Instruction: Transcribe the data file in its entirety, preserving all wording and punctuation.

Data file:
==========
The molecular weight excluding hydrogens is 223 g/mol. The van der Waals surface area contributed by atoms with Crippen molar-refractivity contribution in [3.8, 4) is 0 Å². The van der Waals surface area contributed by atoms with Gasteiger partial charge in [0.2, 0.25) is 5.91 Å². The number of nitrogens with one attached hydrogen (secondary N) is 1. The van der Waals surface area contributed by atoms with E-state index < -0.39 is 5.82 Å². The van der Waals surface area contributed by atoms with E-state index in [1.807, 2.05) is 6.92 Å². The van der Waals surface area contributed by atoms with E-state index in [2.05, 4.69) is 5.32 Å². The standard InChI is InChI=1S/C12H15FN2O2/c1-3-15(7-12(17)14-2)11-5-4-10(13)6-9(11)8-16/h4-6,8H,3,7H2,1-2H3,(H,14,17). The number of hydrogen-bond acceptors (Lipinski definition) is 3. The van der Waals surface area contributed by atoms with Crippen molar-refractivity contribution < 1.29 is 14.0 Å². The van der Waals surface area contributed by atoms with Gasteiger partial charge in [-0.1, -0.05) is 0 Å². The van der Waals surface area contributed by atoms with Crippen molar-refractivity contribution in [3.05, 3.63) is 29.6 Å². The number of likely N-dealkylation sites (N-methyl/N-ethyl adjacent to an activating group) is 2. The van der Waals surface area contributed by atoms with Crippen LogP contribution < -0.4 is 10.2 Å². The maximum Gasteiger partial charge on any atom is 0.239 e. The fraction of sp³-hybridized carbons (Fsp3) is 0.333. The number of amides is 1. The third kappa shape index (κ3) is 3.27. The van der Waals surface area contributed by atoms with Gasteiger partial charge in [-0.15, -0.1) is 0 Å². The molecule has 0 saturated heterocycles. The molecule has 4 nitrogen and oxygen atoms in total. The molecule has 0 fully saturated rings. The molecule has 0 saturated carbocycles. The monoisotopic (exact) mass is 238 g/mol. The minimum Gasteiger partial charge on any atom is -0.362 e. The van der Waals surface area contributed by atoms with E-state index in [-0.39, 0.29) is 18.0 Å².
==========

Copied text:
The molecular weight excluding hydrogens is 223 g/mol. The van der Waals surface area contributed by atoms with Crippen molar-refractivity contribution in [3.8, 4) is 0 Å². The van der Waals surface area contributed by atoms with Gasteiger partial charge in [0.2, 0.25) is 5.91 Å². The number of nitrogens with one attached hydrogen (secondary N) is 1. The van der Waals surface area contributed by atoms with E-state index < -0.39 is 5.82 Å². The van der Waals surface area contributed by atoms with E-state index in [1.807, 2.05) is 6.92 Å². The van der Waals surface area contributed by atoms with E-state index in [2.05, 4.69) is 5.32 Å². The standard InChI is InChI=1S/C12H15FN2O2/c1-3-15(7-12(17)14-2)11-5-4-10(13)6-9(11)8-16/h4-6,8H,3,7H2,1-2H3,(H,14,17). The number of hydrogen-bond acceptors (Lipinski definition) is 3. The van der Waals surface area contributed by atoms with Crippen molar-refractivity contribution < 1.29 is 14.0 Å². The van der Waals surface area contributed by atoms with Gasteiger partial charge in [-0.1, -0.05) is 0 Å². The van der Waals surface area contributed by atoms with Crippen molar-refractivity contribution in [3.05, 3.63) is 29.6 Å². The number of likely N-dealkylation sites (N-methyl/N-ethyl adjacent to an activating group) is 2. The van der Waals surface area contributed by atoms with Crippen LogP contribution < -0.4 is 10.2 Å². The maximum Gasteiger partial charge on any atom is 0.239 e. The fraction of sp³-hybridized carbons (Fsp3) is 0.333. The number of amides is 1. The third kappa shape index (κ3) is 3.27. The van der Waals surface area contributed by atoms with Gasteiger partial charge in [-0.15, -0.1) is 0 Å². The molecule has 0 saturated heterocycles. The molecule has 4 nitrogen and oxygen atoms in total. The molecule has 0 fully saturated rings. The molecule has 0 saturated carbocycles. The monoisotopic (exact) mass is 238 g/mol. The minimum Gasteiger partial charge on any atom is -0.362 e. The van der Waals surface area contributed by atoms with E-state index in [-0.39, 0.29) is 18.0 Å².